Virtual Venice

Rated 2 out of 5 by from Interesting, but very surface-level The description for the course says it will be a quick tour, but it's a rapid tour, spending very little time on each location. Most site descriptions mainly contained the name and relevant dates, with a squeak of history. There were many times when the professor said something that piqued my curiosity, but then he moved on without further explanation. Just one example was when he spoke about three masks. He described them then summarized by saying 'and you can see they fit the culture of the day' (paraphrased). Why? How? The description also said that the course (though 'quick') would examine the history and culture of the city. It did, but just barely. I have no doubt that the professor is brilliant, as stated in the description. I just wish it had shown in the course. Beyond the brief, surface-level treatment of the sites, almost all are introduced with one of two phrases: "I'm standing in front of..." or "We're/I'm approaching the..." How about a little variance, such as pointing to a building and saying, 'this is...' or 'Behind me is...' Overall, I was disappointed by the lack of information about the history and culture of Venice. Perhaps my expectations were too high since the total time for the course is less than 40 minutes. For me, this is the first course that has been less than five stars.
Date published: 2020-09-17
Rated 5 out of 5 by from Very Much Enjoyed Very nice introduction to Venice. I, like others, wish it was longer but the short lectures make it perfect for a quick viewing.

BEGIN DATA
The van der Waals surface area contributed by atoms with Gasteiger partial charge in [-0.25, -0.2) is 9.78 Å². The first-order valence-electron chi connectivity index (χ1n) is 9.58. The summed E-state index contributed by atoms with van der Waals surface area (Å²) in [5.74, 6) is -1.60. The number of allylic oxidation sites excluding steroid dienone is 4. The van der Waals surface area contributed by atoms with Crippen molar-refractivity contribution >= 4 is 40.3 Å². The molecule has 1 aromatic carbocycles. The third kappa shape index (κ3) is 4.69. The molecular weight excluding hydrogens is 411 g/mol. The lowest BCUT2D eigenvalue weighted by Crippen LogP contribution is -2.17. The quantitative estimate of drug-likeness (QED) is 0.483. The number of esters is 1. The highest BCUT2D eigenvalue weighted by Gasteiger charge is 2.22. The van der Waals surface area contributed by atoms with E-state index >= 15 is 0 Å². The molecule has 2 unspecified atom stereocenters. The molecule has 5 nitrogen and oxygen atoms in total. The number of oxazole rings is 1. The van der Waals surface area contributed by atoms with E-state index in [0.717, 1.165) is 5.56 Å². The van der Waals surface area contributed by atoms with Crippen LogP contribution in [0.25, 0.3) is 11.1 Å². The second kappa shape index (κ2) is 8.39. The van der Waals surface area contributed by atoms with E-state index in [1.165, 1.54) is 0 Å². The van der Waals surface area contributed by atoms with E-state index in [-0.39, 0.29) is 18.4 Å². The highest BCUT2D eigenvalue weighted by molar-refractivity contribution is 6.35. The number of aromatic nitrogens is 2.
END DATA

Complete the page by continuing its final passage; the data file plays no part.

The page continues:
Date published: 2020-09-10
Rated 5 out of 5 by from Wonderful Tour of Venice! Fun, fun, fun. This whole thing was way too short, but really fantastically done. The entire experience felt very much like I was on a personal tour of Venice with Professor Bartlett. More please!
Date published: 2020-08-31
Rated 5 out of 5 by from Must do this course before going to Venice! I wish this course had existed in 2012 when I went to Venice. I would have learned, attended and enjoyed my stay there so much more. Very well done in a light educational and amusing way.
Date published: 2020-08-31
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Piazza San Marco
1: Piazza San Marco

Approach Venice the way it was meant to be approached—by taking a boat into the Basin of Saint Mark. Join Professor Bartlett as he provides an insightful tour of the political and historical center of Venice–St. Mark’s Square. You’ll meet city’s patron saints, examine the great Ducal palace, marvel at the Basilica of St. Mark, have an espresso at Caffè Quadri, and more.

10 min
A Tour Down the Grand Canal
2: A Tour Down the Grand Canal

Travel down Venice’s Grand Canal by boat and admire some of the city’s most beautiful waterfront attractions, including the imposing Customs House, the lovely Peggy Guggenheim museum, the world-famous Rialto Bridge, beautiful and historical palaces, and much more. Along the way, hear the fascinating and sometimes scandalous stories that made these sites so famous, including tales of Casanova, Lord Byron, and others.

7 min
A Walking Tour of Venice
3: A Walking Tour of Venice

Stretch your legs as Professor Bartlett takes you on a walking tour through the city of canals. Start at San Zanipolo with its large plaza, church, and equestrian statue and hear the story of the clever Venetian leader who created it. Along the way, visit the gorgeous Church of the Miracle—a favorite site for weddings. Tour the Ghetto Nuovo—the historic Jewish area of Venice and the origin of our word Ghetto. End with a visit to the gates of the Venetian Arsenal—the naval factory from which all Venetian power was derived.